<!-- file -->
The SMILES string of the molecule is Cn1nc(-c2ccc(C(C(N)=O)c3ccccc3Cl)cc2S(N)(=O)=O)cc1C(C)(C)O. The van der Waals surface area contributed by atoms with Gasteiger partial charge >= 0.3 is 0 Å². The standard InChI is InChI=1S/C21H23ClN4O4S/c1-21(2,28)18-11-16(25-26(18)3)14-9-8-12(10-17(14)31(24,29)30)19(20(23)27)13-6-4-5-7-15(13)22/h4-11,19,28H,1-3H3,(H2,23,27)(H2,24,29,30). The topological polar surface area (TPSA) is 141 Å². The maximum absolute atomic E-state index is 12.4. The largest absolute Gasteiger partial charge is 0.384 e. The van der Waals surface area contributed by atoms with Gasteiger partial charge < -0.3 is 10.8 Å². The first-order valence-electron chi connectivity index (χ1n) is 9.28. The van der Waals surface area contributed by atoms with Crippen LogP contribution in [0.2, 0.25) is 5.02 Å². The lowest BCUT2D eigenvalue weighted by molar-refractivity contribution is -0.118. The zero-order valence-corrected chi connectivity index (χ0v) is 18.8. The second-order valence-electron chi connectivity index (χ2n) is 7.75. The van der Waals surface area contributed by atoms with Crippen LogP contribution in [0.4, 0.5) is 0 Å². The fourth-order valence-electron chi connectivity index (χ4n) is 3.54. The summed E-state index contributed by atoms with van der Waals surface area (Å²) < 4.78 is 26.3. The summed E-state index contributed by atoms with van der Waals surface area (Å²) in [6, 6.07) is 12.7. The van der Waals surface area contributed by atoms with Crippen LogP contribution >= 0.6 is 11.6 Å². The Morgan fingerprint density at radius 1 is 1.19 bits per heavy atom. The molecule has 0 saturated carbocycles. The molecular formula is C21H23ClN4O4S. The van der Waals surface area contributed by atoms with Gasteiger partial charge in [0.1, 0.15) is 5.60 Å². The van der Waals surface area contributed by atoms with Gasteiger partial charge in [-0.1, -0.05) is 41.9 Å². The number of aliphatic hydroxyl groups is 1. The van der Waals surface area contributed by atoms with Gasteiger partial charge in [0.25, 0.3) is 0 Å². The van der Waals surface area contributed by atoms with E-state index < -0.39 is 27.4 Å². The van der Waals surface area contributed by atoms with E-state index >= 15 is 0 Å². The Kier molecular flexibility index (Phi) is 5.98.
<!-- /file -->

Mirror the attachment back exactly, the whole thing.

The SMILES string of the molecule is Cn1nc(-c2ccc(C(C(N)=O)c3ccccc3Cl)cc2S(N)(=O)=O)cc1C(C)(C)O. The van der Waals surface area contributed by atoms with Gasteiger partial charge >= 0.3 is 0 Å². The standard InChI is InChI=1S/C21H23ClN4O4S/c1-21(2,28)18-11-16(25-26(18)3)14-9-8-12(10-17(14)31(24,29)30)19(20(23)27)13-6-4-5-7-15(13)22/h4-11,19,28H,1-3H3,(H2,23,27)(H2,24,29,30). The topological polar surface area (TPSA) is 141 Å². The maximum absolute atomic E-state index is 12.4. The largest absolute Gasteiger partial charge is 0.384 e. The van der Waals surface area contributed by atoms with Gasteiger partial charge < -0.3 is 10.8 Å². The first-order valence-electron chi connectivity index (χ1n) is 9.28. The van der Waals surface area contributed by atoms with Crippen LogP contribution in [0.2, 0.25) is 5.02 Å². The lowest BCUT2D eigenvalue weighted by molar-refractivity contribution is -0.118. The zero-order valence-corrected chi connectivity index (χ0v) is 18.8. The second-order valence-electron chi connectivity index (χ2n) is 7.75. The van der Waals surface area contributed by atoms with Crippen LogP contribution in [0.4, 0.5) is 0 Å². The fourth-order valence-electron chi connectivity index (χ4n) is 3.54. The summed E-state index contributed by atoms with van der Waals surface area (Å²) < 4.78 is 26.3. The summed E-state index contributed by atoms with van der Waals surface area (Å²) in [6, 6.07) is 12.7. The van der Waals surface area contributed by atoms with Crippen LogP contribution >= 0.6 is 11.6 Å². The Morgan fingerprint density at radius 1 is 1.19 bits per heavy atom. The molecule has 0 saturated carbocycles. The molecular formula is C21H23ClN4O4S. The van der Waals surface area contributed by atoms with Gasteiger partial charge in [0.1, 0.15) is 5.60 Å². The van der Waals surface area contributed by atoms with Gasteiger partial charge in [-0.1, -0.05) is 41.9 Å². The number of aliphatic hydroxyl groups is 1. The van der Waals surface area contributed by atoms with Gasteiger partial charge in [0.25, 0.3) is 0 Å². The van der Waals surface area contributed by atoms with E-state index < -0.39 is 27.4 Å². The van der Waals surface area contributed by atoms with E-state index >= 15 is 0 Å². The Kier molecular flexibility index (Phi) is 5.98.